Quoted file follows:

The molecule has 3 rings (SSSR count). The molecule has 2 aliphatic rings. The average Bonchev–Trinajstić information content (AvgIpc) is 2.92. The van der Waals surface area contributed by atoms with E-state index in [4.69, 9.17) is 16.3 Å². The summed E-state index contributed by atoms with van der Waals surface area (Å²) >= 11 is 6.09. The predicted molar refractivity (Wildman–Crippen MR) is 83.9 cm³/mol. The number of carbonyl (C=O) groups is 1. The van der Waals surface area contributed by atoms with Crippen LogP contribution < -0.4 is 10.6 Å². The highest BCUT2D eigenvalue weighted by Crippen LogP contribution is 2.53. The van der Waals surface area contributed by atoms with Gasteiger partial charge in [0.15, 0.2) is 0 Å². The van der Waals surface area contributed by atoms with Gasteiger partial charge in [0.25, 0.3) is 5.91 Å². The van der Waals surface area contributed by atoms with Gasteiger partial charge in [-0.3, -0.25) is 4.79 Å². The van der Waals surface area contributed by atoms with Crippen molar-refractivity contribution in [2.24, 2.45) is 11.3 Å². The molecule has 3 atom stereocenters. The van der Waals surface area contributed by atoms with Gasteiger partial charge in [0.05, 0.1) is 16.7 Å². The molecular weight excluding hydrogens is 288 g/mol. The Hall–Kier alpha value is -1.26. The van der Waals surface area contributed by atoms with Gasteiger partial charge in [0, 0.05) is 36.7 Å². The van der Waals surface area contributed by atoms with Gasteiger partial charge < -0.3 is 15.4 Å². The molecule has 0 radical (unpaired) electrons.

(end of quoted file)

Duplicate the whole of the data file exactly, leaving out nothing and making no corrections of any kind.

The molecule has 3 rings (SSSR count). The molecule has 2 aliphatic rings. The average Bonchev–Trinajstić information content (AvgIpc) is 2.92. The van der Waals surface area contributed by atoms with E-state index in [4.69, 9.17) is 16.3 Å². The summed E-state index contributed by atoms with van der Waals surface area (Å²) >= 11 is 6.09. The predicted molar refractivity (Wildman–Crippen MR) is 83.9 cm³/mol. The number of carbonyl (C=O) groups is 1. The van der Waals surface area contributed by atoms with Crippen LogP contribution < -0.4 is 10.6 Å². The highest BCUT2D eigenvalue weighted by Crippen LogP contribution is 2.53. The van der Waals surface area contributed by atoms with Gasteiger partial charge in [0.15, 0.2) is 0 Å². The van der Waals surface area contributed by atoms with Gasteiger partial charge in [0.25, 0.3) is 5.91 Å². The van der Waals surface area contributed by atoms with Gasteiger partial charge in [-0.3, -0.25) is 4.79 Å². The van der Waals surface area contributed by atoms with Crippen molar-refractivity contribution in [2.24, 2.45) is 11.3 Å². The molecule has 3 atom stereocenters. The van der Waals surface area contributed by atoms with Gasteiger partial charge in [0.05, 0.1) is 16.7 Å². The molecular weight excluding hydrogens is 288 g/mol. The Hall–Kier alpha value is -1.26. The van der Waals surface area contributed by atoms with Gasteiger partial charge in [0, 0.05) is 36.7 Å². The van der Waals surface area contributed by atoms with Gasteiger partial charge < -0.3 is 15.4 Å². The molecule has 0 radical (unpaired) electrons.